Sandusky was only heard from via a November interview with NBC's Bob Costas, saying he probably shouldn't have showered with boys; and in letters he wrote to one of his accusers.
One of the last witnesses called was Dr. Jonathan Dranov, a physician summoned to the home of Mike McQueary's father in February 2001 to hear McQueary's account of seeing Sandusky sexually assaulting a boy in the campus showers. The boy, known only as Victim 2, has never been identified and isn't known to prosecutors.
Dranov testified that McQueary told of hearing "sexual sounds" and seeing a boy in the shower before an arm reached around to pull him out of view. McQueary said he made eye contact with the boy and Sandusky later emerged from the showers, Dranov said.
That account is different from what McQueary told a grand jury and testified to at a preliminary hearing and at the trial. He has said he saw Sandusky directly behind the boy's back, moving his midsection enough to convince McQueary it was a sex act.
Dranov told the jury that McQueary described hearing sounds he considered sexual in nature but did not provide him with a graphic description of what he saw.
"It just seemed to make him upset so I backed off that," Dranov said.
Asked to describe McQueary's demeanor, Dranov said: "His voice was trembling. His hands were shaking. He was visibly shaken," Dranov said.
McQueary's report to his superiors – and Penn State officials' failure to go to outside law enforcement – led to the firing of Paterno, who died of cancer in January.
McQueary had testified earlier in the trial that he wasn't "over-descriptive" in his conversation with Dranov, saying he told the doctor that what he saw was sexual, wrong and perverse.
David Hilton, who met Sandusky through a summer camp of his charity, testified Wednesday he felt like investigators were trying to coach him into accusing Sandusky.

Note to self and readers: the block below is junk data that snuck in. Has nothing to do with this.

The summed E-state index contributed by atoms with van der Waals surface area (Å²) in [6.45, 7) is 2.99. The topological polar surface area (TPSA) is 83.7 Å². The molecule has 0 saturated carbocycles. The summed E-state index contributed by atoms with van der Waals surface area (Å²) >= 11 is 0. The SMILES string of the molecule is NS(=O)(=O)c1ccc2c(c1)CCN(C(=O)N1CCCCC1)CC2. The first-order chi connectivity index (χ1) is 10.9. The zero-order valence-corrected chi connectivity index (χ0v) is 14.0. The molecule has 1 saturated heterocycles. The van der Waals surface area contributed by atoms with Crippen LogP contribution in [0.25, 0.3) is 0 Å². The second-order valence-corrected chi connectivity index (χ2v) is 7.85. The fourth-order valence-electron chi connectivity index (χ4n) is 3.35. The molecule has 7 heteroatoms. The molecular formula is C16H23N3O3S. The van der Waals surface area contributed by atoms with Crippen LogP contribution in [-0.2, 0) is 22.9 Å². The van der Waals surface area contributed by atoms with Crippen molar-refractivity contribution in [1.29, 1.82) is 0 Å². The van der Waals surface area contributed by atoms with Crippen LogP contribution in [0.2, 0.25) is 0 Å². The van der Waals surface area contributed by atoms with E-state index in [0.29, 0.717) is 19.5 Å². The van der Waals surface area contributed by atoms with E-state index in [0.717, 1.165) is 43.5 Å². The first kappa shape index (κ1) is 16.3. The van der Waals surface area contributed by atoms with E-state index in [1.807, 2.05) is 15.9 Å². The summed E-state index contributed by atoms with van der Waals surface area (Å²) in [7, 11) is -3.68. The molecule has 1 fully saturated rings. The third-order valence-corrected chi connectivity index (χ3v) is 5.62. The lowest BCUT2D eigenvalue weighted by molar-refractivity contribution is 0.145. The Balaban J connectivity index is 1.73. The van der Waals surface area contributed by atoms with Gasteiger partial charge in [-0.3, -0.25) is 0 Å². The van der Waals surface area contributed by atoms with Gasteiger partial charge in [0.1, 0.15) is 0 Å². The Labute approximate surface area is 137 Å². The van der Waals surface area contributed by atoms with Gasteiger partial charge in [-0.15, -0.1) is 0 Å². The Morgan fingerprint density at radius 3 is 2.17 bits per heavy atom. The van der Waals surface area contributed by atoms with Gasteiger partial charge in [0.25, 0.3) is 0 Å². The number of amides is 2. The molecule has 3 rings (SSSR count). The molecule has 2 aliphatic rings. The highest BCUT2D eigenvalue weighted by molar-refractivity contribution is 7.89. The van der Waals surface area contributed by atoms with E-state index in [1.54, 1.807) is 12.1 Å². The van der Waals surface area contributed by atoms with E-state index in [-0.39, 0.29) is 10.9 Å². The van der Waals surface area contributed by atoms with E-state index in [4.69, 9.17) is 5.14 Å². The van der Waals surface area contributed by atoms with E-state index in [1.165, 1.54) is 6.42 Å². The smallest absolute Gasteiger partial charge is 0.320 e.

"When it got to the second or third time I felt like they wanted me to say something that isn't true," he said.
During cross examination, lead prosecutor Joe McGettigan told Hilton that Hilton's uncle had contacted authorities out of concern after hearing of the initial charges against Sandusky.
Prosecutors allege that Sandusky met his alleged victims through The Second Mile charity. Sandusky founded the organization that once was lauded for its efforts to help at-risk children.
Sandusky didn't take the stand after his lawyer suggested in opening statements that he might and a day after his wife, Dottie, testified. In interviews Sandusky did shortly after his arrest in November, with the support and presence of defense attorney Joe Amendola, his responses were halting and uncertain, raising doubts about how he might stand up to cross-examination.
Criminal defendants in Pennsylvania, in serious crimes, generally are required to waive their right to testify on their own behalf, although that does not always happen in open court.
One of the jurors was excused from the case Wednesday with an illness; the female juror was replaced by an alternate, also a woman.
Sandusky attorney Karl Rominger also asked Cleland to dismiss five counts related to so-called Victim 8, the other boy never identified by investigators. Rominger argued that the timing of the charges had not been proven by the testimony of a janitor's co-worker, who said the janitor had told him he saw Sandusky molest the boy in a shower. The Penn State janitor himself was ruled not medically competent to testify.
The judge didn't immediately rule on the motion.